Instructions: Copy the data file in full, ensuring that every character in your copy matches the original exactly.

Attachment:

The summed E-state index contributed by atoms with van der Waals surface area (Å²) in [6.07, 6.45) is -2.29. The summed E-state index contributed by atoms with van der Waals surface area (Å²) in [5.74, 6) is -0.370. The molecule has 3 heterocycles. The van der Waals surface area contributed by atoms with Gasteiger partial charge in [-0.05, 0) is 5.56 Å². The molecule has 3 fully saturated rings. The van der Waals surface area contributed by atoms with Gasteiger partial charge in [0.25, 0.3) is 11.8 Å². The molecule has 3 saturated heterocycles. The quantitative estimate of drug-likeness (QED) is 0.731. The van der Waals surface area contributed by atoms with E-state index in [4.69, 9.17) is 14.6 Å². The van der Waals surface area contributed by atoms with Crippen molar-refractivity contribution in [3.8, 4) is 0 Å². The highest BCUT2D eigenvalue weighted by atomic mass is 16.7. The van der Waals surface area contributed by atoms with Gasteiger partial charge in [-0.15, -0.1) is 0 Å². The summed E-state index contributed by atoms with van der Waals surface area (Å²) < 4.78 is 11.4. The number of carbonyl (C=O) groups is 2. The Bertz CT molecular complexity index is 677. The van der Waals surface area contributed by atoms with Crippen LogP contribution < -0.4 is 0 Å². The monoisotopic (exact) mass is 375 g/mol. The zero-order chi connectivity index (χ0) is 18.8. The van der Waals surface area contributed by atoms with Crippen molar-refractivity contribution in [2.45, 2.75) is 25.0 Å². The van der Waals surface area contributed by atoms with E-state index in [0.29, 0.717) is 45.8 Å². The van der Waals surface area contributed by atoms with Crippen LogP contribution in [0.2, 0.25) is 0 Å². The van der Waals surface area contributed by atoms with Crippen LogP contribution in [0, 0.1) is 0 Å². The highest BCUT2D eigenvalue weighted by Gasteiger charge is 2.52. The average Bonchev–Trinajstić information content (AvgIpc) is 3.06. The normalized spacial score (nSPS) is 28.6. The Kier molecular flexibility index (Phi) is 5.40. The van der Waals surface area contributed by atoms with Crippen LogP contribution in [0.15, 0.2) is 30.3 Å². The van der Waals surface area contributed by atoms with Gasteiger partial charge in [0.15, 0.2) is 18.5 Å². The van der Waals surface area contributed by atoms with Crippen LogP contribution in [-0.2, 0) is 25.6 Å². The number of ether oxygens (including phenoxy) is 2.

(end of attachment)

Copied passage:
The summed E-state index contributed by atoms with van der Waals surface area (Å²) in [6.07, 6.45) is -2.29. The summed E-state index contributed by atoms with van der Waals surface area (Å²) in [5.74, 6) is -0.370. The molecule has 3 heterocycles. The van der Waals surface area contributed by atoms with Gasteiger partial charge in [-0.05, 0) is 5.56 Å². The molecule has 3 fully saturated rings. The van der Waals surface area contributed by atoms with Gasteiger partial charge in [0.25, 0.3) is 11.8 Å². The molecule has 3 saturated heterocycles. The quantitative estimate of drug-likeness (QED) is 0.731. The van der Waals surface area contributed by atoms with E-state index in [4.69, 9.17) is 14.6 Å². The van der Waals surface area contributed by atoms with Crippen molar-refractivity contribution in [3.8, 4) is 0 Å². The highest BCUT2D eigenvalue weighted by atomic mass is 16.7. The van der Waals surface area contributed by atoms with Gasteiger partial charge in [-0.15, -0.1) is 0 Å². The summed E-state index contributed by atoms with van der Waals surface area (Å²) < 4.78 is 11.4. The number of carbonyl (C=O) groups is 2. The Bertz CT molecular complexity index is 677. The van der Waals surface area contributed by atoms with Crippen LogP contribution < -0.4 is 0 Å². The monoisotopic (exact) mass is 375 g/mol. The zero-order chi connectivity index (χ0) is 18.8. The van der Waals surface area contributed by atoms with Crippen molar-refractivity contribution in [2.45, 2.75) is 25.0 Å². The van der Waals surface area contributed by atoms with E-state index in [0.29, 0.717) is 45.8 Å². The van der Waals surface area contributed by atoms with Crippen LogP contribution in [0.2, 0.25) is 0 Å². The van der Waals surface area contributed by atoms with Crippen LogP contribution in [0, 0.1) is 0 Å². The highest BCUT2D eigenvalue weighted by Gasteiger charge is 2.52. The average Bonchev–Trinajstić information content (AvgIpc) is 3.06. The normalized spacial score (nSPS) is 28.6. The Kier molecular flexibility index (Phi) is 5.40. The van der Waals surface area contributed by atoms with Crippen LogP contribution in [0.15, 0.2) is 30.3 Å². The van der Waals surface area contributed by atoms with Gasteiger partial charge in [0.15, 0.2) is 18.5 Å². The van der Waals surface area contributed by atoms with Crippen LogP contribution in [-0.2, 0) is 25.6 Å². The number of ether oxygens (including phenoxy) is 2.